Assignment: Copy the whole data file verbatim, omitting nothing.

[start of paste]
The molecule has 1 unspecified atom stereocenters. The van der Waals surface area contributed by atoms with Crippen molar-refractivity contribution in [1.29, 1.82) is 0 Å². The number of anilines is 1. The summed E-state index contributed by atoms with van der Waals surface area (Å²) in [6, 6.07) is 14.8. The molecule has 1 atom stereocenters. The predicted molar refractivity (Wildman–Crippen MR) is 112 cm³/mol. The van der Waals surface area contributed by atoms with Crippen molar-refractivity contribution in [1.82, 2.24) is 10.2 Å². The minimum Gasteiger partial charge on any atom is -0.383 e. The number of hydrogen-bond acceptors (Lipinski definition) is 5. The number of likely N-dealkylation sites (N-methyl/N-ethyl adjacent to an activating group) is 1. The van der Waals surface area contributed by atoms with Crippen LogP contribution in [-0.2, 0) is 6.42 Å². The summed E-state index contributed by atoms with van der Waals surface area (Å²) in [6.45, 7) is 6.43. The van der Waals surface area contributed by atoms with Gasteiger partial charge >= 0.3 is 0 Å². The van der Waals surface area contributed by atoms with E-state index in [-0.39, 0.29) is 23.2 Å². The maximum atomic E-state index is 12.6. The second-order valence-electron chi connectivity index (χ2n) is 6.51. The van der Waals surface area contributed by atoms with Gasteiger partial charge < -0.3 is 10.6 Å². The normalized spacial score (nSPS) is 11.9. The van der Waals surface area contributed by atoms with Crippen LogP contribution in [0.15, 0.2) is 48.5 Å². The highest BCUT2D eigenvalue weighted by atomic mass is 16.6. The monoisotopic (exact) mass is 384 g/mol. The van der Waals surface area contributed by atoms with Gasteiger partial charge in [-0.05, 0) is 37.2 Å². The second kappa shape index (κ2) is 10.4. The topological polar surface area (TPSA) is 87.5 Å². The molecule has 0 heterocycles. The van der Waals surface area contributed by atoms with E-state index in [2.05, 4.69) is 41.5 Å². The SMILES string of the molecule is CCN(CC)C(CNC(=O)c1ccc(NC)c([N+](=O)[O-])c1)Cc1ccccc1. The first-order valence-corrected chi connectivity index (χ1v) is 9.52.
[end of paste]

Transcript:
The molecule has 1 unspecified atom stereocenters. The van der Waals surface area contributed by atoms with Crippen molar-refractivity contribution in [1.29, 1.82) is 0 Å². The number of anilines is 1. The summed E-state index contributed by atoms with van der Waals surface area (Å²) in [6, 6.07) is 14.8. The molecule has 1 atom stereocenters. The predicted molar refractivity (Wildman–Crippen MR) is 112 cm³/mol. The van der Waals surface area contributed by atoms with Crippen molar-refractivity contribution in [1.82, 2.24) is 10.2 Å². The minimum Gasteiger partial charge on any atom is -0.383 e. The number of hydrogen-bond acceptors (Lipinski definition) is 5. The number of likely N-dealkylation sites (N-methyl/N-ethyl adjacent to an activating group) is 1. The van der Waals surface area contributed by atoms with Crippen LogP contribution in [-0.2, 0) is 6.42 Å². The summed E-state index contributed by atoms with van der Waals surface area (Å²) in [6.45, 7) is 6.43. The van der Waals surface area contributed by atoms with Gasteiger partial charge >= 0.3 is 0 Å². The van der Waals surface area contributed by atoms with E-state index in [-0.39, 0.29) is 23.2 Å². The maximum atomic E-state index is 12.6. The second-order valence-electron chi connectivity index (χ2n) is 6.51. The van der Waals surface area contributed by atoms with Gasteiger partial charge < -0.3 is 10.6 Å². The normalized spacial score (nSPS) is 11.9. The van der Waals surface area contributed by atoms with Crippen LogP contribution in [0.15, 0.2) is 48.5 Å². The highest BCUT2D eigenvalue weighted by atomic mass is 16.6. The monoisotopic (exact) mass is 384 g/mol. The van der Waals surface area contributed by atoms with Gasteiger partial charge in [-0.05, 0) is 37.2 Å². The second kappa shape index (κ2) is 10.4. The topological polar surface area (TPSA) is 87.5 Å². The molecule has 0 heterocycles. The van der Waals surface area contributed by atoms with E-state index in [2.05, 4.69) is 41.5 Å². The SMILES string of the molecule is CCN(CC)C(CNC(=O)c1ccc(NC)c([N+](=O)[O-])c1)Cc1ccccc1. The first-order valence-corrected chi connectivity index (χ1v) is 9.52.